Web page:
The quest for ‘home’
“Homeless. I’m homeless,” I said to myself in 2008, suddenly horrified upon realizing what I had done. I’d quit my first steady job out of college and moved into my Subaru, intent on roaming with the wind and rock climbing as much as possible.
It was that intoxicating time of year when summer days seem endless and ambitions grow like weeds. The rivers were high. Mountains beckoned. All roads were open if only I could get out from behind a desk that was no longer taking me where I wanted to go.
Resigning my position was the decisive moment when I cast aside notions of the traditional American dream, which might be simply defined as owning a house, raising a family and grilling in the backyard, squandering the rest of my sunsets in beer-buzzed bliss. In retrospect, though I’ve enjoyed elements of that life from time to time, it has never been entirely for me. There is something more, but don’t ask me what it is. All I know is that my search began earnestly in 2008.
How many of us are completely satisfied where we stand this moment in life? If you’re like most people, there are probably at least a few things you are actively trying to change. Perhaps it’s advancing your career to make more money; or you’re trying to meet a suitable mate; or maybe you’re trying to find a sense of contentment and reason in the midst of life’s chaos and tragedy. Maybe you prefer to simply think of it as a quest for “fun.”
But how can it be fun to live out of a car to climb, or kayak, or ski more often? Climbing, for example, is as much of a suffer sport as anything, especially when you don’t have a shower to wash the grime out of cuts and rope burns. Not only that, but there is often a great deal of loneliness in this lifestyle. Yet I see more young adults doing as I did, including the four people I work with and many of our friends. I meet more every day.
These devoted monks of “fun” often work hard for several months and then blow their nest eggs on extended adventures, only to do it all over again. I didn’t last very long that way. Maybe I found what I was looking for in a sense. Still, the way I live is not traditional, and I am clearly not alone. I believe our values are shifting. More people are waking up to the fact that the old world of domesticated resources and convenience leaves us wanting, and I wonder what it is we quest and suffer for.
We must be looking for the experience of which our inherited world robbed us. Just as a child who inherits a great company may wonder what he is really made of in terms of self-sufficiency, so do we children of the modern age. The old wilderness of our forefathers is all but milled to the ground. The wilderness left for us is even more challenging for it is less tangible — the turmoil of the soul, to which no money or possessions will calm, though such things may numb us to varying degrees.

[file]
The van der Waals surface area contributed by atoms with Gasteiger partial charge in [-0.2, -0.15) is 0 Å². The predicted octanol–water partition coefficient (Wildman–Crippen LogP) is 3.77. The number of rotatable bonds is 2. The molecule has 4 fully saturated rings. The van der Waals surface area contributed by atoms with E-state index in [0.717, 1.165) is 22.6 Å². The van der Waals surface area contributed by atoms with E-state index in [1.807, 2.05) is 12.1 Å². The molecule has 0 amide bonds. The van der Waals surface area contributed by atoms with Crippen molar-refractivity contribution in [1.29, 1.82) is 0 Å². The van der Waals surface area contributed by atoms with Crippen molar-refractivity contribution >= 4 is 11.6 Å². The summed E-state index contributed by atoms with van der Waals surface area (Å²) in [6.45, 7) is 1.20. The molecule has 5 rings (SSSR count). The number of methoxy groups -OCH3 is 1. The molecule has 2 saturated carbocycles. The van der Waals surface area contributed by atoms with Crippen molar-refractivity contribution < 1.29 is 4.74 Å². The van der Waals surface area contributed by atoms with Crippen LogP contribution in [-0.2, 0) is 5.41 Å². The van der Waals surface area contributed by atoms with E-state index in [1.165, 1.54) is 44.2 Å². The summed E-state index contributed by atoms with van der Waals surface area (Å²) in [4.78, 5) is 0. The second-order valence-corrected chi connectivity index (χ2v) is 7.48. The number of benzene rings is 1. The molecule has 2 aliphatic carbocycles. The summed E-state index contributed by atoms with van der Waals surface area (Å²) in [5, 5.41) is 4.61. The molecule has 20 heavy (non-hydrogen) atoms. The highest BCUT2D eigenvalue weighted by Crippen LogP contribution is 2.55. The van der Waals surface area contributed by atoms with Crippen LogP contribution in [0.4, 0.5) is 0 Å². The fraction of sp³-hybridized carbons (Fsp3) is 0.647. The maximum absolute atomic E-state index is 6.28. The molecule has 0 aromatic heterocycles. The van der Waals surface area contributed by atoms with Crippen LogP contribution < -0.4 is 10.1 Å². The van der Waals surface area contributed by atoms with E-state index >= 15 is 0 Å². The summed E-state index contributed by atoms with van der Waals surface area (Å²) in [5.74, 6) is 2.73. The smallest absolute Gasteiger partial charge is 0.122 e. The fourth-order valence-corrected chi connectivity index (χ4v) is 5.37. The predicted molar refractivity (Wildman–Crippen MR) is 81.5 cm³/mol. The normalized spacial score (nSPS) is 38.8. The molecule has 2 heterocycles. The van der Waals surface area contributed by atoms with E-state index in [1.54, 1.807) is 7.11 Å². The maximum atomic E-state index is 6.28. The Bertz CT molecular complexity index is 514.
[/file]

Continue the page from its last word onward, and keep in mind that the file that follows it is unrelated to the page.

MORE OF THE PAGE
While living out of the car, cold and alone in the desert, the realization of being homeless brought me to my knees. It also set me free. “Homeless” is a matter of definition and I had to overcome my former notion of it. I am my home, and where there is love, there is warmth and fellowship. This has been echoed through past generations, so once again I am not alone.
So here are more of these young adults, giving up on the pursuit of wealth in the name of happiness. I posit this shift is happening because mankind is still chasing down the definition of that ephemeral flame. A daunting, terrifying conundrum in the quest of true happiness is that it may not fit with our shortsighted, micro-managed designs on the future. Happiness is a state of the soul. Therefore, it is essential for each person to find his or her soul — that mythical essence — and some people don’t even believe in souls!
Make no mistake: Though our technology is advanced, we are still the scared, fragile cavemen waking up to a new, mysterious world. There is much to learn about our inner selves and the life we share and fear — struggle and pain are essential to help us find our way.
I say this now because I am not immune to feeling like a lost, crying child. I’ve gotten a bit too comfortable blissing the days away lately. I forgot the reason I quit my second real job last December — to pursue my own writing — and I wasn’t writing as much because I was indulging in the summer weather. Suddenly my finances ran dry and slapped me back to attention and the quest I’m on, of which is where my true happiness lies.
In 2008-2009, I eventually hit what might be called a “rock bottom.” Thank God for that. Now when I shiver beneath the trees and glittering galaxies in the sky, and recall what I’ve already been through, I feel closer to home than ever before.
— “Open Space” appears on the second and fourth Friday of every month. Derek Franz lives in Carbondale and may be reached at firstname.lastname@example.org.
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